As others have mentioned, though, the amount of training required was what truly killed the bow.
     
  7. telomerase

    telomerase Member

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    Thanks for clearing up my vague misconceptions about wet bowstrings. (Although I still don't know why the colonists didn't use any crossbows). Oh, and I just remembered the colonists had "spontoons", which are polearms.
     
  8. Orthonym

    Orthonym Member

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    I seem to recall reading that it wasn't wet weather but hot weather which degraded the elastic properties of the yew bow, anything above about 80 degrees F.
     
  9. Cadwallader

    Cadwallader Member

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    Cold weather is even harder on yew than warm weather - more than a few traditional bowhunters have found out the hard way when they broke their expensive yew selfbow by drawing it fast and hard to take a shot at a nice buck in the December woods.
     
  10. glockten

    glockten Member

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    This is one of the great things about THR: all I did was post a link and it sparked an enlightening discussion.

    The TFL tradition is alive and well! :)
     
  11. 4v50 Gary

    4v50 Gary Moderator Staff Member

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    Last time archers were used on any scale in Europe was when Napoleon's troops invaded Russia. Sharpe meets Kutuzov. ;)
     
  12. Harold Mayo

    Harold Mayo Member

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    Didn't read the links as of yet and I might regret it since I'm posting on this thread...

    Anyway, did you guys know that one of the "big deals" about firearms in battle is the noise that they make?

    I can't cite authors or web sites...this is all from watching the History Channel or the Discovery Channel or from reading...but one of the biggest pros of firearms is the effect of the noise on morale.

    One of the best-known examples is in WWII with the German machine guns (MG42, I think?). Their high rate of fire would frighten the Allied troops so much that captured MG42's (?) would be used in training to get the G.I.'s acclimated to it so that they wouldn't freeze up when hearing it in battle.

    There are others that I can vaguely recall but that example gets the general point across.
     
  13. Mike Irwin

    Mike Irwin Member

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    "Although I still don't know why the colonists didn't use any crossbows."

    By the time the Americas were colonized in any great numbers, crossbows were pretty much a thing of the past, just as bows were. Crossbow making was also a highly specialized art, and those makers could likely easily move sideways into the manufacture of firearms, or at least parts of firearms such as the stock and lockwork. In many ways, the early match locks were derivitives of the locks found on crossbows.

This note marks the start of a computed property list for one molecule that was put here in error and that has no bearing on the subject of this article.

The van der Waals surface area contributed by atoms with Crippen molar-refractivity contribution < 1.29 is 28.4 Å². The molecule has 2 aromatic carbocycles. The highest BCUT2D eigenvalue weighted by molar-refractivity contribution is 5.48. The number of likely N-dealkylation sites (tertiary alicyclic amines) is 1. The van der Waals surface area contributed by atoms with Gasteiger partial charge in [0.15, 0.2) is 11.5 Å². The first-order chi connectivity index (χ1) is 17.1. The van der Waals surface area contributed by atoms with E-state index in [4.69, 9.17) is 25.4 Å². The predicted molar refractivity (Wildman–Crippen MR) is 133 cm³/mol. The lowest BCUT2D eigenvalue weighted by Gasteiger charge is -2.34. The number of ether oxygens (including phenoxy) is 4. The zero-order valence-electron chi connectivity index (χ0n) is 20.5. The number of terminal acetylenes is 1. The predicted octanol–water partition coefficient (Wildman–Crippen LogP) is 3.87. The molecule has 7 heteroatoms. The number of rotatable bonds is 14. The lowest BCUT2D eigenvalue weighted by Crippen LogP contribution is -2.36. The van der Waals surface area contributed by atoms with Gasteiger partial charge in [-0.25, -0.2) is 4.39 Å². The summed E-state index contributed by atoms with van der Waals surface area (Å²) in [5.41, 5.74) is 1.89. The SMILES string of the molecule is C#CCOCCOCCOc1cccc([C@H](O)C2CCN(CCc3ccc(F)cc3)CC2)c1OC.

I wouldn't at all be surprised to find that the colonists would be a little shocked in finding out that bows were still in use by the native populations.

    As for the noise effect, in some ways I think it's overrated, in some ways perhaps underrated.

    The noise factor can be quite unnerving when troops are facing a weapon for the first time, but once familiarity sets in, it's not such a factor.

    For example, contemporary accounts of battles where large numbers of archers were employed describe the moaning shriek that a thousand or more arrows, loosed at the same time, make.

    You get some idea of the effect of this noise if you watch Henry V with either Lawrence Olivier or Kenneth Brannagh (sp?). They show the scenes of the battle of Agincourt where the English archers fire on the French knights, complete with sound tracks that are, from what I've heard of smaller numbers of archers, rather authentic.

    Yet, in the face of that noise, which was likely deafening as the arrows descended, the French knights not only stood their ground, but made repeated charges across the field.
     
  14. CWL

    CWL Member

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    Early firearms didn't use bored-out barrels made from forgings. A pounded-out flat of metal was wrapped around a dowel of appropriate bore and then welded together. This was cheap, easy and safe enough since it allowed enough gas-leakage to prevent explosions from the powder used during the early eras (1300-1600s). There certainly were rifled bores, but these were reserved for the weapons of the nobility or rich -primarily wheelocks or snaphaunces.

    to drift a little, the last confirmed longbow kill was made in France during the retreat from Dunkirk in WWII. An English Captain (name escapes me) who was an ardent longbowman, shot an advancing German while manning one of the delaying forces. -he was obviously a nut, but he must have surprised the heck outta the Germans.
     
    Last edited: Jul 7, 2003
  15. Keith

    Keith Member

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    There are bows and bows, and firearms and firearms...

    While the English longbow (in well-trained hands) is certainly capable of everything Mr. Cornwell attributes to it, other bows in use around the world had nothing like that range and accuracy.
    Certainly, the bows used by Native Americans were far inferior to that, having an effective range of only fifty yards or so.